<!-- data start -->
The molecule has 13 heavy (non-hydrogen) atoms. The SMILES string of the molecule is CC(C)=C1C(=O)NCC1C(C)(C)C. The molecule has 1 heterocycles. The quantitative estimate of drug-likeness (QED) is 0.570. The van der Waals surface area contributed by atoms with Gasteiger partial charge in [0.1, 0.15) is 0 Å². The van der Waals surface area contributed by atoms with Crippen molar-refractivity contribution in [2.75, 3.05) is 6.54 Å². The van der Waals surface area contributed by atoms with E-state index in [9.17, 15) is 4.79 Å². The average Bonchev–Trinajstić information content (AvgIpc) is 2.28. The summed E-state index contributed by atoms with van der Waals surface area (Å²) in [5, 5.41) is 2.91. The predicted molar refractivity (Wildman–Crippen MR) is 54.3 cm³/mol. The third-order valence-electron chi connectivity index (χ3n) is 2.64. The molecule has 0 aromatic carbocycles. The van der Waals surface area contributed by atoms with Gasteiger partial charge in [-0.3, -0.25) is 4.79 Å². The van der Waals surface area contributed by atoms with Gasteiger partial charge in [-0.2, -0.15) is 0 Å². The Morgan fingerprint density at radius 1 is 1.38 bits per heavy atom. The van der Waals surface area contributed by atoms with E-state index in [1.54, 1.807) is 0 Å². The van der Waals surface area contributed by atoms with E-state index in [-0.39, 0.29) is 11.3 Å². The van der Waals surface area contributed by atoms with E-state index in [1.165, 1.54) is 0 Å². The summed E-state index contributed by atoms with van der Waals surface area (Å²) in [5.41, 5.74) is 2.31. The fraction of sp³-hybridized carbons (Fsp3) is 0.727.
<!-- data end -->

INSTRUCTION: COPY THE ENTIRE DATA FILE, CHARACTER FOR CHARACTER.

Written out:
The molecule has 13 heavy (non-hydrogen) atoms. The SMILES string of the molecule is CC(C)=C1C(=O)NCC1C(C)(C)C. The molecule has 1 heterocycles. The quantitative estimate of drug-likeness (QED) is 0.570. The van der Waals surface area contributed by atoms with Gasteiger partial charge in [0.1, 0.15) is 0 Å². The van der Waals surface area contributed by atoms with Crippen molar-refractivity contribution in [2.75, 3.05) is 6.54 Å². The van der Waals surface area contributed by atoms with E-state index in [9.17, 15) is 4.79 Å². The average Bonchev–Trinajstić information content (AvgIpc) is 2.28. The summed E-state index contributed by atoms with van der Waals surface area (Å²) in [5, 5.41) is 2.91. The predicted molar refractivity (Wildman–Crippen MR) is 54.3 cm³/mol. The third-order valence-electron chi connectivity index (χ3n) is 2.64. The molecule has 0 aromatic carbocycles. The van der Waals surface area contributed by atoms with Gasteiger partial charge in [-0.3, -0.25) is 4.79 Å². The van der Waals surface area contributed by atoms with Gasteiger partial charge in [-0.2, -0.15) is 0 Å². The Morgan fingerprint density at radius 1 is 1.38 bits per heavy atom. The van der Waals surface area contributed by atoms with E-state index in [1.54, 1.807) is 0 Å². The van der Waals surface area contributed by atoms with E-state index in [-0.39, 0.29) is 11.3 Å². The van der Waals surface area contributed by atoms with E-state index in [1.165, 1.54) is 0 Å². The summed E-state index contributed by atoms with van der Waals surface area (Å²) in [5.41, 5.74) is 2.31. The fraction of sp³-hybridized carbons (Fsp3) is 0.727.